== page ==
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Publication numberUS7986932 B1
Publication typeGrant
Application numberUS 10/299,730
Publication dateJul 26, 2011
Filing dateNov 19, 2002
Priority dateNov 19, 2002
Fee statusPaid
Also published asUS8275339, US8275340, US8275341, US20110280350, US20110280352, US20120020441
Publication number10299730, 299730, US 7986932 B1, US 7986932B1, US-B1-7986932, US7986932 B1, US7986932B1
InventorsTao Zhang
Original AssigneeNational Semiconductor Corporation
Export CitationBiBTeX, EndNote, RefMan
External Links: USPTO, USPTO Assignment, Espacenet
Fixed point FIR filter with adaptive truncation and clipping and wireless mobile station using same
US 7986932 B1
Abstract
A fixed point finite impulse response (FIR) filter comprising: 1) an input stage for receiving an input signal as a sequence of input samples comprising: i) delay elements connected in series for receiving and shifting N sequential input samples; ii) multipliers, each multiplier receiving a selected one of the N sequential input samples from the delay elements and multiplying the selected input sample by a corresponding coefficient to produce an intermediate product; and iii) a summer for receiving and adding N intermediate products from the multipliers to produce an output sum signal comprising a sequence of output sum samples; and 2) an output stage for truncating k least significant bits (LSBs) from each of the output sum samples, wherein k is a variable number.
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Claims(20)
1. A fixed point finite impulse response (FIR) filter comprising:
a filter input stage configured to receive an input signal as a sequence of input samples and to generate an intermediate signal comprising a sequence of filtered samples, wherein the filtered samples have a larger number of bits than the input samples; and
an output stage configured to truncate k least significant bits from each of the filtered samples to generate a sequence of output samples, wherein the output stage is configured to perform adaptive truncation where a value of k is modified in order to truncate a variable number of least significant bits from the filtered samples during operation of the fixed point FIR filter;
wherein the output stage comprises:
a variable gain amplifier configured to multiply each of the filtered samples by a variable gain factor to generate a sequence of shifted samples, wherein a most significant bit of each filtered sample is shifted to a desired bit position; and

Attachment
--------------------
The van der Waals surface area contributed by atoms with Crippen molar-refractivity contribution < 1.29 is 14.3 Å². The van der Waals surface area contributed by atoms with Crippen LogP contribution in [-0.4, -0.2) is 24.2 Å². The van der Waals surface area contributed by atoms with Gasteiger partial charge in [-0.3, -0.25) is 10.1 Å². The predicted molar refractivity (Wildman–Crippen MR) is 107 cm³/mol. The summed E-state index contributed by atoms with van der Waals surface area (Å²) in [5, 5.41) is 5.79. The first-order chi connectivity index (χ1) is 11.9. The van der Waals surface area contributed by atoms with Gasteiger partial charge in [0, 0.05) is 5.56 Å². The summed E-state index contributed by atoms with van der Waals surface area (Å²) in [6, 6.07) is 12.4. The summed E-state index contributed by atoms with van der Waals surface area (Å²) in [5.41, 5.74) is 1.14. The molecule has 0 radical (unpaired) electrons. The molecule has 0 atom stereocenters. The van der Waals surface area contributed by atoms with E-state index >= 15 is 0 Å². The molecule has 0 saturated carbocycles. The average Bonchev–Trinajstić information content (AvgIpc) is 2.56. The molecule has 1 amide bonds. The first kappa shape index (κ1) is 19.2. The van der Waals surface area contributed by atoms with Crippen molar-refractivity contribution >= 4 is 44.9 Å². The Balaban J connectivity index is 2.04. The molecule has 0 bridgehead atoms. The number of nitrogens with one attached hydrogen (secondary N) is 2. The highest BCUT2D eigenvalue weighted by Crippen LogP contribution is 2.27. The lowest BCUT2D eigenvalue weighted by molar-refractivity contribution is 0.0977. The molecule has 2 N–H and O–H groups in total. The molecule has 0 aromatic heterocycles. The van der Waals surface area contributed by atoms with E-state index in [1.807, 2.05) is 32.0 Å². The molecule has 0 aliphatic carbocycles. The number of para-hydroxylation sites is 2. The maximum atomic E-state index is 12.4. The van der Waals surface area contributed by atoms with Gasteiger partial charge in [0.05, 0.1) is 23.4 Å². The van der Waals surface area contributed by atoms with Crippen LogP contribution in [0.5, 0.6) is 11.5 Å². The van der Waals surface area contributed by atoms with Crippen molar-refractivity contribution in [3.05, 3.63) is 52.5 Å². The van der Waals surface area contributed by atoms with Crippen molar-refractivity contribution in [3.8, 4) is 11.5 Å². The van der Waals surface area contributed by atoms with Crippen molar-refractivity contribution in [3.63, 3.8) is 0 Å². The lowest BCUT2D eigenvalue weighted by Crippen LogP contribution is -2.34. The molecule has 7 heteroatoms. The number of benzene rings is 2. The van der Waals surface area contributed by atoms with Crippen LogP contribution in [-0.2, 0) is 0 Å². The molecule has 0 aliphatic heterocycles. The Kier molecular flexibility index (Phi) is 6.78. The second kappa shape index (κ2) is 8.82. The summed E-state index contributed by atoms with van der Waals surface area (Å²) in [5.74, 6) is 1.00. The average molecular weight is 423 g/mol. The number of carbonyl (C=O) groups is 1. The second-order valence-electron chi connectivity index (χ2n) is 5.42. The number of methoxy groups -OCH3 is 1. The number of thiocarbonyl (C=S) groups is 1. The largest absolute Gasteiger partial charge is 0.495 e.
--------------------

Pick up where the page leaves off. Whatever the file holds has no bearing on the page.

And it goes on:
a feedforward gain controller configured to determine a power of each filtered sample and, in response to the determination, adjust the variable gain factor.
2. The fixed point FIR filter as set forth in claim 1, wherein the output stage further comprises a truncation unit configured to receive the sequence of shifted samples from the variable gain amplifier and to truncate a fixed number of least significant bits from each shifted sample to thereby generate a sequence of truncated samples.
3. The fixed point FIR filter as set forth in claim 2, wherein the output stage further comprises a saturation unit configured to receive the sequence of truncated samples, clip ones of the truncated samples exceeding a positive maximum threshold at a positive saturation value, and clip ones of the truncated samples exceeding a negative maximum threshold value at a negative saturation value to thereby generate the sequence of output samples.
4. The fixed point FIR filter as set forth in claim 1, wherein the filter input stage comprises:
multiple delay elements coupled in series, the delay elements configured to receive and shift the input samples.
5. The fixed point FIR filter as set forth in claim 1, wherein the filter input stage comprises:
multiple multipliers configured to multiply the input samples by filter coefficients to generate intermediate products; and
a summer configured to sum the intermediate products to generate the filtered samples.
6. The fixed point FIR filter as set forth in claim 1, wherein the FIR filter comprises N−1 delay elements coupled in series and N multipliers.
7. The fixed point FIR filter as set forth in claim 6, wherein the multipliers comprise:
N−1 multipliers, each coupled to an input of one of the delay elements; and
an Nth multiplier coupled to an output of a last of the delay elements.
8. A wireless communication device comprising: 1) a radio frequency (RF) receiver front-end configured to receive an incoming RF signal and down-convert the incoming RF signal to a demodulated signal; and 2) a fixed point finite impulse response (FIR) filter configured to receive the demodulated signal as a sequence of input samples, the fixed point FIR filter comprising:
a filter input stage configured to receive the input samples and to generate an intermediate signal comprising a sequence of filtered samples, wherein the filtered samples have a larger number of bits than the input samples; and